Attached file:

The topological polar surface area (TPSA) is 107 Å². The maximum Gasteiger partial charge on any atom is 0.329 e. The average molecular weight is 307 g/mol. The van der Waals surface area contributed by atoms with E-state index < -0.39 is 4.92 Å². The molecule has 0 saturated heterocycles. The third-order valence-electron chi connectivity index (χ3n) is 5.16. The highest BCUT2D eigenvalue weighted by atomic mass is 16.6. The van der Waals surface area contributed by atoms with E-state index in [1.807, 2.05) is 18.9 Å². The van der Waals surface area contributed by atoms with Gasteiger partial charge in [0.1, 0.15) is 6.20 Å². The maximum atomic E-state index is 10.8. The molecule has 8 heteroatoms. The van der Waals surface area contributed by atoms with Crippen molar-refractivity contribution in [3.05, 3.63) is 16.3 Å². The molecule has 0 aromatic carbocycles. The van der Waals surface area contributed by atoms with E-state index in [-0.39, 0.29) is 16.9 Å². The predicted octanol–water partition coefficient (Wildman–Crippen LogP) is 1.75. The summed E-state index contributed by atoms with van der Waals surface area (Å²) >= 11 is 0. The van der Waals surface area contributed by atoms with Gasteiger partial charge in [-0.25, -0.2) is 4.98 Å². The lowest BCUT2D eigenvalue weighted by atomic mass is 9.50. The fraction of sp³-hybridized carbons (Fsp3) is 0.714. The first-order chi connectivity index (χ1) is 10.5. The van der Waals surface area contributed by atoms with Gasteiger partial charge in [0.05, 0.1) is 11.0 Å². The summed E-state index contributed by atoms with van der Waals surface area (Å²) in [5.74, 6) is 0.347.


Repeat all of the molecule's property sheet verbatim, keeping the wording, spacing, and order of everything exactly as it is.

The topological polar surface area (TPSA) is 107 Å². The maximum Gasteiger partial charge on any atom is 0.329 e. The average molecular weight is 307 g/mol. The van der Waals surface area contributed by atoms with E-state index < -0.39 is 4.92 Å². The molecule has 0 saturated heterocycles. The third-order valence-electron chi connectivity index (χ3n) is 5.16. The highest BCUT2D eigenvalue weighted by atomic mass is 16.6. The van der Waals surface area contributed by atoms with E-state index in [1.807, 2.05) is 18.9 Å². The van der Waals surface area contributed by atoms with Gasteiger partial charge in [0.1, 0.15) is 6.20 Å². The maximum atomic E-state index is 10.8. The molecule has 8 heteroatoms. The van der Waals surface area contributed by atoms with Crippen molar-refractivity contribution in [3.05, 3.63) is 16.3 Å². The molecule has 0 aromatic carbocycles. The van der Waals surface area contributed by atoms with E-state index in [-0.39, 0.29) is 16.9 Å². The predicted octanol–water partition coefficient (Wildman–Crippen LogP) is 1.75. The summed E-state index contributed by atoms with van der Waals surface area (Å²) >= 11 is 0. The van der Waals surface area contributed by atoms with Gasteiger partial charge in [-0.25, -0.2) is 4.98 Å². The lowest BCUT2D eigenvalue weighted by atomic mass is 9.50. The fraction of sp³-hybridized carbons (Fsp3) is 0.714. The first-order chi connectivity index (χ1) is 10.5. The van der Waals surface area contributed by atoms with Gasteiger partial charge in [0.05, 0.1) is 11.0 Å². The summed E-state index contributed by atoms with van der Waals surface area (Å²) in [5.74, 6) is 0.347.